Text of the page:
SFCMP Offers a Mellow Centennial for Lou Harrison

Rebecca Wishnia on April 24, 2017
Lou Harrison | Credit: Eva Soltes

Being late to a concert always feels awful, and if the performance is good you can’t help but mourn what you missed. Though I was punctual for the San Francisco Contemporary Music Players concert on Saturday evening, I nevertheless felt that I’d missed something: All the performances were strong, but the program seemed to withhold, the four, brief works felt almost incidental. Indeed, this concert wasn’t a standalone event, but the finale of an all-day Lou Harrison festival (he would have been 100 this year) that, likely, would have left a stronger impression had I seen it in full.

Stephen Harrison

Then again, Harrison was, at least as a mature composer, reputedly a gentle and genial personality — so perhaps the short, pleasant works on the evening program were an appropriate tribute. Cellist Stephen Harrison’s restrained sweetness, particularly in the repeating Chorale movement, ideally suited the neo-Baroque Suite for Cello and Harp (1949). He ostensibly had the melody in the slow Aria, which sounds like the child of Messiaen’s Quartet for the End of Time and the Bach-Gounod Ave Maria — yet simply sailed atop harpist Karen Gottlieb’s arpeggios, which were timed with utmost regard for the moving harmonies.

Harrison also gave a polished performance of Gity Razaz’s Shadow Lines for solo cello and electronics. Razaz, one of two young composers highlighted in the program, has been a composer-in-residence of National Sawdust and Chautauqua Opera Company, and develops several attractive ideas in this 2014 work. Soaring lines, performed live against changing chords in the track, are pretty and compelling, as is the sequential layering of live against prerecorded motifs. Given the wealth of material, however, Shadow Lines says little: No one area is very engaging, and after the electronic track fades away, the piece’s impression is as ephemeral.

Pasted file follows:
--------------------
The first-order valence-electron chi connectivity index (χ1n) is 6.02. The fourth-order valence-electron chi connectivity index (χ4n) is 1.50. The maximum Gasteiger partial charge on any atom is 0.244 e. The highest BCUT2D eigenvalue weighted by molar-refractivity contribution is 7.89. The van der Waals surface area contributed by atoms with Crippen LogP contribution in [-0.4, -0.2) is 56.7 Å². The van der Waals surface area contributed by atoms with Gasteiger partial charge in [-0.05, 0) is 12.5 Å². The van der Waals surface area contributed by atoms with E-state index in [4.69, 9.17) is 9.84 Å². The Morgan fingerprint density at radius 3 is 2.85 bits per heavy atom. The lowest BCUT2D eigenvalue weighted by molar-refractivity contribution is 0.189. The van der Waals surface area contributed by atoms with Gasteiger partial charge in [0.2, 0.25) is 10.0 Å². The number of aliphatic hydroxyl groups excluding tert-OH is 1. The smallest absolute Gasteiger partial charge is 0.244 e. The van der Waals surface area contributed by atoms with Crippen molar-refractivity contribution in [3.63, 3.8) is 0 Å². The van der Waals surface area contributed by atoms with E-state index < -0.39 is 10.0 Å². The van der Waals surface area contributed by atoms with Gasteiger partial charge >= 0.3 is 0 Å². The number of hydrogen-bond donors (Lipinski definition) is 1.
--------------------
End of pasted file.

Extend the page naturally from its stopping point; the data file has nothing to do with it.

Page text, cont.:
Natacha Diels

More commanding is Natacha Diels’s The Colors Don’t Match, for voice, piccolo, clarinet, violin, percussion, and electronics. In a transparent sound-world of colliding single-note planes, soprano Amy Foote presides as a kind of auctioneer, alternately seeming to solicit pitches from the group and reporting goings-on. Humming intermittently, as if deliberating her next calls, she cries out the names of notes, which, absurdly, have no relation to the sounding pitches.

These vocalizations defamiliarize, with humor, the fundamental task of executing notes in performance. But The Colors Don’t Match isn’t merely theatrical: Diels, who teaches composition and electronic music at UC San Diego, writes many captivating textures. A hocket pairing the glockenspiel (Loren Mach) with collective vocalizations eventually coalesces in a series of unison hits, a dynamic buildup to an exciting ending. Though the piece feels loosely edited — in particular, the opening section overstays its welcome — the playful self-consciousness is rewarding all the same.

David Tanenbaum with his National steel guitar — custom-fretted for just intonation | Credit: Allan J. Cronin

Guitarist David Tanenbaum imbued the last Lou Harrison work of the festival, Scenes from Nek Chand (2001–02), with nuanced character. Under his touch, the meditative “The Leaning Lady,” although fully notated, could have passed for a toccata: He seemed to spontaneously devise material specially for the instrument, a metal resonator guitar refretted in just intonation. “The Rock Garden,” a rhythmic dance, was sturdy but never stodgy, and in the finale, Tanenbaum elaborated on the previous characters in a way that created continuity between the movements while still being new. In fact, Scenes from Nek Chand, Harrison’s last completed work, was the first piece of his I heard, performed by Tanenbaum more than ten years ago. Then, the sounds were strange but magnetic; on Saturday, they were as fresh.